Diary of a Not So Wimpy Teacher: Math Centers: What to do When Students are Struggling

Math Centers: What to do When Students are Struggling

Tips for helping students who are not behaving or getting their math centers completed

If you have been following my blog for long you probably know that I totally geek out over math centers in the classroom. I think math centers are THE BEST way to differentiate and meet all of your students' needs.

Math Centers are my Jam!

I wrote an entire blog post series about how I run math centers. It is a must read!

Here is the thing: Even if you have the best math center routine and activities, you are still going to have some students who struggle during math center time. Sometimes you have students who don't behave during center time. Other students may not get their work completed or find the work to be too hard. This is normal!

They are kids! They won't be perfect. But with a little help...they can be NEAR perfect! 😜

I typed up some of the most common math center challenges and provided several suggestions.

What should I do if students are not behaving during center time?

Do you need to practice procedures and expectations?
The number one way that I have found to improve behavior during center time is by spending TONS of time teaching and modeling the expectations. You can make anchor charts about what center time should look and sound like. You should have students modeling the each procedure (taking out materials, working, transitions, putting materials away, etc.). You can read exactly how I teach the procedures by clicking HERE.

Even if you have already taught the procedures, you might need to go back and review if lots of your kiddos are struggling with behavior during center time. I like to do a quick review after long breaks!

Do you need to use rewards?
Some students are highly motivated by compliments. Make it a point to compliment students who are on task. I also like to make a big stink about choosing the "math group of the day." I don't even give them anything. They just get excited because kids are naturally a bit competitive.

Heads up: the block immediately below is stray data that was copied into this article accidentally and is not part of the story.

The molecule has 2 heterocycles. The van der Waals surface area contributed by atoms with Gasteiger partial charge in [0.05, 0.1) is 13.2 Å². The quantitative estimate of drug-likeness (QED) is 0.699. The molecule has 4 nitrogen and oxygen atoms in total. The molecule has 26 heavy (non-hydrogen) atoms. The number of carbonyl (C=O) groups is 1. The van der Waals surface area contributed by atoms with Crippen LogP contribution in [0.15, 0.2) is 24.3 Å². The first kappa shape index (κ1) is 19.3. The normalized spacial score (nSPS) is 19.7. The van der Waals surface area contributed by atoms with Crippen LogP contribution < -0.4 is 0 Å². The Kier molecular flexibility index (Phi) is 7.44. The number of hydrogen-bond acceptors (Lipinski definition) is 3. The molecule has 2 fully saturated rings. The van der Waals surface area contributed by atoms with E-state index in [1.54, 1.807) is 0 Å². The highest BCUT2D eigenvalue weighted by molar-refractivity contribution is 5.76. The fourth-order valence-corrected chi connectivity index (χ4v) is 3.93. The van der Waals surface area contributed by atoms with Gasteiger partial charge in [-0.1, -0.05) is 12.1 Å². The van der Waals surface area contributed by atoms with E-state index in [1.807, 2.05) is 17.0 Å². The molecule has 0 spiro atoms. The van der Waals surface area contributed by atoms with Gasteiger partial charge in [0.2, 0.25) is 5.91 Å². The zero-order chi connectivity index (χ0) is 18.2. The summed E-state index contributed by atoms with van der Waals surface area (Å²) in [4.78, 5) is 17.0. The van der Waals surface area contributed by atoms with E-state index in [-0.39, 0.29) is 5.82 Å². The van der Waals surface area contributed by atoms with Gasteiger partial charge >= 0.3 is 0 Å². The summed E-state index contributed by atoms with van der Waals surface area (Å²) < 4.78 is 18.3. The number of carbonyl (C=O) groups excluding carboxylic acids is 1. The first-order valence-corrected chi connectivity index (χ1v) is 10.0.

You could also offer small rewards for students who meet their math center goals. My favorite reward is a brag tag. Other options are Dojo points, class money, positive notes home or the use of special school supplies for a day.

Do you need to use your classroom behavior system?
If you have reviewed the procedures and given rewards- don't be scared to use your behavior management system. It is there for a reason. Hopefully if a student has appropriate consequences once or twice, they will improve their behavior.

What should I do if the math centers are too challenging for some students?

There are several ways that you can ensure your students are successful with their center work. After all, we don't want them to just be time fillers!

Are you using centers as a spiral review?
Students will do best working independletly when they have had instruction and practice with the skills from the centers. For this reason, I use my centers as a review. In class we may be working on our division. unit, but during independent centers students are working on multiplication. This gives us time to practice division as a whole group and during small group before they are doing independent division centers. 

The review is so good for them anyway. We don't want them to forget everything after we finish a unit!

Are you taking advantage of math small group time?
If you notice a group of kiddos who are struggling with a particular skill or center, small group is a fantastic time to give them a little assistance. You can model a problem and then have them work together on the others with the group. Hopefully the extra help will be just what they need to understand and remember the skill in the future! Sometimes they just need you to help them to get started.

Are you differentiating?
Some of the center activities are going to be more challenging than others. They are all on grade level, but not all of your students are on grade level. You may need some modifications.

The easiest way to differentiate the centers is to cross out a couple of the most challenging centers for those students who are not ready for the particular skill. The students will still be participating in math centers, but they will just have fewer activities to complete.

If you have students that are significantly below level, you might want to consider using centers from a lower grade level. For example, if you teach third grade and you have a couple students who CANNOT add, you might want to get the second grade 2-digit addition centers for them. The good news is that the centers and the center books do not have the grade level listed. They won't know that it was intended for a second grader.

Are your centers consistent?